Showing posts with label consignment. Show all posts
Showing posts with label consignment. Show all posts

Sunday, July 22, 2012

Consignment Selling Lessons Learned, Part 2

As we discussed in last week's post on Consignment Selling Lessons Learned, Part 1, selling your products in consignment shops is often an artisan's first foray into the retail world.  Following are more lessons I've learned:

5.) Product placement gives you the opportunity to see what will sell on a larger scale. Many of you may sell on Etsy, Artfire, or a similar venue in which you most likely sell one product at a time.  In doing so, it can be difficult to get a feel for what customers really want to buy.  Selling on a larger scale also teaches you how to "mass produce" your product.  As an artisan of home fragrance, one of the selling points on my Etsy shop is that each candle is made to order, so it's easy for me to work in small batches.  Even creating six similar items for one store teaches some good production lessons on planning for economies of scale from supply inventory to packaging.  Mass production lessons apply even if you aim for each item to be a unique creation.

6.) Watch your inventory. This was huge for me.  At one time I considered myself fortunate to have my products in four stores.  Yes, all consignment.  This was a great opportunity for me, especially since all four stores were in separate geographic locations and my "reach" was growing.  However, when I decided not to renew my contract in one store and when another store decided to close for the season, not only were my opportunities halved, but I was faced with bringing my inventory home.  Over six cases of product.  I hadn't realized just how much money I had spent stocking these stores.  Nor did I realize what six cases of product would mean back in my home.  I'm still selling it off.  My practice now is to provide no more than two cases of product unless/until my product really moves.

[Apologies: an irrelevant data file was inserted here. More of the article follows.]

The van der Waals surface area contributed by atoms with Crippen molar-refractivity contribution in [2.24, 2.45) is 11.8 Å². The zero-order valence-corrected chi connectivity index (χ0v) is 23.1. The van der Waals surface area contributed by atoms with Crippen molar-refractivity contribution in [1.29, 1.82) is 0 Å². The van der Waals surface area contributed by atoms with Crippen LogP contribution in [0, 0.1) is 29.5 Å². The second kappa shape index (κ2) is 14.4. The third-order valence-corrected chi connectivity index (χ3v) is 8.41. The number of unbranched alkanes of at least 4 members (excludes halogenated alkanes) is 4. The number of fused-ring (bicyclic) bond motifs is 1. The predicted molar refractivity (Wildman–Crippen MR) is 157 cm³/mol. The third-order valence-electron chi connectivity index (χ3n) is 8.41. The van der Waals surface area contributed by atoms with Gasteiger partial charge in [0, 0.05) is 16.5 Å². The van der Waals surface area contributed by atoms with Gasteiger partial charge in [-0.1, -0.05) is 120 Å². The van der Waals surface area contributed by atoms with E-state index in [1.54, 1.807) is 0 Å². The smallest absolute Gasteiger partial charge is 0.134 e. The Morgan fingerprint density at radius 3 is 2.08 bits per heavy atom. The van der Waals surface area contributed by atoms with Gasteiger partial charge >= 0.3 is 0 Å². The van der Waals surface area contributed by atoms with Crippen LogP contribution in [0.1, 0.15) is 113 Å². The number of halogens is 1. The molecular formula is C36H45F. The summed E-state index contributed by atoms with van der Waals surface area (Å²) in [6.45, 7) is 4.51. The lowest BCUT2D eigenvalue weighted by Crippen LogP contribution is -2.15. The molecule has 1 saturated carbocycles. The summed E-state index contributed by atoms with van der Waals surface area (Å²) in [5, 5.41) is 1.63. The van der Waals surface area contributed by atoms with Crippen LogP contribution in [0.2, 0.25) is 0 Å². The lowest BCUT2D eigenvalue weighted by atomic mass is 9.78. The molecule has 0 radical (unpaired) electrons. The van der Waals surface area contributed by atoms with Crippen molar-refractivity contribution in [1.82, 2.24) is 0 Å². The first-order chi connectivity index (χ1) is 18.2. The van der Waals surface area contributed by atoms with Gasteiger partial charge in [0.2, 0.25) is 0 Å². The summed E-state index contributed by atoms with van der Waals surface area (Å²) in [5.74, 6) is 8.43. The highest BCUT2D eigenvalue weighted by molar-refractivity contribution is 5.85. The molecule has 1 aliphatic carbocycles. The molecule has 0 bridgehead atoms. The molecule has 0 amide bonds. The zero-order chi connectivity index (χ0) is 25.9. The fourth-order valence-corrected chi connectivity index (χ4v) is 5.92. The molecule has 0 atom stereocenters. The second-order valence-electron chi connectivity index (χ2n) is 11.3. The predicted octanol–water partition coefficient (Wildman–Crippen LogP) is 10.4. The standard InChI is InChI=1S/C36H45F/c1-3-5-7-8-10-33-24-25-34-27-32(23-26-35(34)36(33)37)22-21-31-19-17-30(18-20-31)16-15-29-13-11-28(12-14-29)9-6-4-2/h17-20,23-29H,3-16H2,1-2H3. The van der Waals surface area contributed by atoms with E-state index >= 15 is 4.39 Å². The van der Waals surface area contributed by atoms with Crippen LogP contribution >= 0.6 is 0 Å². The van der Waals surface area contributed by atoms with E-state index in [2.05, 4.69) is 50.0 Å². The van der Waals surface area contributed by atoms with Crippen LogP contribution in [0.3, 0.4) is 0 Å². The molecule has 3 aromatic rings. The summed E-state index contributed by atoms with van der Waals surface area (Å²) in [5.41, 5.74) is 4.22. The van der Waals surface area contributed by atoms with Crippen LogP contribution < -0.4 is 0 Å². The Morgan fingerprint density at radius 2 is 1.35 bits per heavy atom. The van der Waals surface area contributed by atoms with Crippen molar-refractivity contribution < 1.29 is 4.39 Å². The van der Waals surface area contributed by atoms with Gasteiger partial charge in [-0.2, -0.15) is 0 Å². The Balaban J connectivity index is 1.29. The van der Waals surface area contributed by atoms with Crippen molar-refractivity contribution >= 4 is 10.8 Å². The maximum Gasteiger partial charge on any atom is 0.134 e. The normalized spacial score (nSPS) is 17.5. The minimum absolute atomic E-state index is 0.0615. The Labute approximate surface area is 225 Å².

7.) Talk to the owner/manager about your product. Just because there is more risk on the artisan rather than the owner in stocking the store doesn't mean the owner isn't interested in your product.  Your wares would not be in the store if the owner did not think they could sell.  In talking to the owner/manager, you can get a better perspective of what sells in the store. Rather than simply dropping off product, I've actually asked the owner what fragrances and product would work.  And I've been surprised. I can't seem to sell one item of  Herb Garden on Etsy, yet it's flying off the shelf in one store - and it would not be had I not asked the owner what she might like.  In talking with another owner, I was able to secure a better booth location, ability to use their displays and to place signage in their windows.

8.) Any store (regardless of retail type) give your product credibility. Once I landed my first store, it became much easier to approach other stores and to talk about my ability to provide a product solution. The stores that carry my product are in various geographic locations and are none the wiser that all venues are consignment.  And it's taught me to talk their language.  I can now discuss wholesale costs, payment terms, and minimum orders with an authority I gained from all the combined lessons I've learned.